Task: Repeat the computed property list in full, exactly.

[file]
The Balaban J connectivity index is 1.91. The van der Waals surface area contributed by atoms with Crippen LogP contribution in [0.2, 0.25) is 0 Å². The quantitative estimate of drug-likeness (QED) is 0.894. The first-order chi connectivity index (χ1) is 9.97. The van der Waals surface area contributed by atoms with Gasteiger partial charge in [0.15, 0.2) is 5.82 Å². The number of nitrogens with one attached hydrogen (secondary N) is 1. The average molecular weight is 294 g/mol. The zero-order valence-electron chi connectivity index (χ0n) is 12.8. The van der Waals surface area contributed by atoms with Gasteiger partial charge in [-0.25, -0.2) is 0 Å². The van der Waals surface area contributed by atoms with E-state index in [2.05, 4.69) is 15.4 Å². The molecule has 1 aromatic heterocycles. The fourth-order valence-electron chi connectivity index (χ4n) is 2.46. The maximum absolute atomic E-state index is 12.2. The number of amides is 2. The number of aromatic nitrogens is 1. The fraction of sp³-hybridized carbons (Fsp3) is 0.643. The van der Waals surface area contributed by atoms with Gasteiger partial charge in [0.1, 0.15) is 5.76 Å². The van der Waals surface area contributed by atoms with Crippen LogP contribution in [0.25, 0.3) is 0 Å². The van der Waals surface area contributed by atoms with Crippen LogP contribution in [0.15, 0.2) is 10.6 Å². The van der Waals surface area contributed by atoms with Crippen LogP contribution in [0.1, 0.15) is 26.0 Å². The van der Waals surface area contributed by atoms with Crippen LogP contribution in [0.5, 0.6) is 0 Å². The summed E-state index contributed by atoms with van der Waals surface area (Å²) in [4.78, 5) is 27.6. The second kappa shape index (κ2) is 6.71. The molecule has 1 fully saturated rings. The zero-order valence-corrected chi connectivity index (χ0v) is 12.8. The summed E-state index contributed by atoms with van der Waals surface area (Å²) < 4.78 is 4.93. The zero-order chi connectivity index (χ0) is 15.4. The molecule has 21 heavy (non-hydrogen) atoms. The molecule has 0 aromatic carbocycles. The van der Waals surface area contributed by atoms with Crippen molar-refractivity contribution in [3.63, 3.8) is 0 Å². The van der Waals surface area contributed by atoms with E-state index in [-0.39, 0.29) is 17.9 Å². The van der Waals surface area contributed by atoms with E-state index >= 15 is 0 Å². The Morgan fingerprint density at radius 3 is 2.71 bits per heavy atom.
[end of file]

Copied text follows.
The Balaban J connectivity index is 1.91. The van der Waals surface area contributed by atoms with Crippen LogP contribution in [0.2, 0.25) is 0 Å². The quantitative estimate of drug-likeness (QED) is 0.894. The first-order chi connectivity index (χ1) is 9.97. The van der Waals surface area contributed by atoms with Gasteiger partial charge in [0.15, 0.2) is 5.82 Å². The number of nitrogens with one attached hydrogen (secondary N) is 1. The average molecular weight is 294 g/mol. The zero-order valence-electron chi connectivity index (χ0n) is 12.8. The van der Waals surface area contributed by atoms with Gasteiger partial charge in [-0.25, -0.2) is 0 Å². The van der Waals surface area contributed by atoms with E-state index in [2.05, 4.69) is 15.4 Å². The molecule has 1 aromatic heterocycles. The fourth-order valence-electron chi connectivity index (χ4n) is 2.46. The maximum absolute atomic E-state index is 12.2. The number of amides is 2. The number of aromatic nitrogens is 1. The fraction of sp³-hybridized carbons (Fsp3) is 0.643. The van der Waals surface area contributed by atoms with Gasteiger partial charge in [0.1, 0.15) is 5.76 Å². The van der Waals surface area contributed by atoms with Crippen LogP contribution in [0.25, 0.3) is 0 Å². The van der Waals surface area contributed by atoms with Crippen LogP contribution in [0.15, 0.2) is 10.6 Å². The van der Waals surface area contributed by atoms with Crippen LogP contribution in [0.1, 0.15) is 26.0 Å². The van der Waals surface area contributed by atoms with Crippen LogP contribution in [0.5, 0.6) is 0 Å². The summed E-state index contributed by atoms with van der Waals surface area (Å²) in [4.78, 5) is 27.6. The second kappa shape index (κ2) is 6.71. The molecule has 1 fully saturated rings. The zero-order valence-corrected chi connectivity index (χ0v) is 12.8. The summed E-state index contributed by atoms with van der Waals surface area (Å²) < 4.78 is 4.93. The zero-order chi connectivity index (χ0) is 15.4. The molecule has 21 heavy (non-hydrogen) atoms. The molecule has 0 aromatic carbocycles. The van der Waals surface area contributed by atoms with Crippen molar-refractivity contribution in [3.63, 3.8) is 0 Å². The van der Waals surface area contributed by atoms with E-state index in [-0.39, 0.29) is 17.9 Å². The van der Waals surface area contributed by atoms with E-state index >= 15 is 0 Å². The Morgan fingerprint density at radius 3 is 2.71 bits per heavy atom.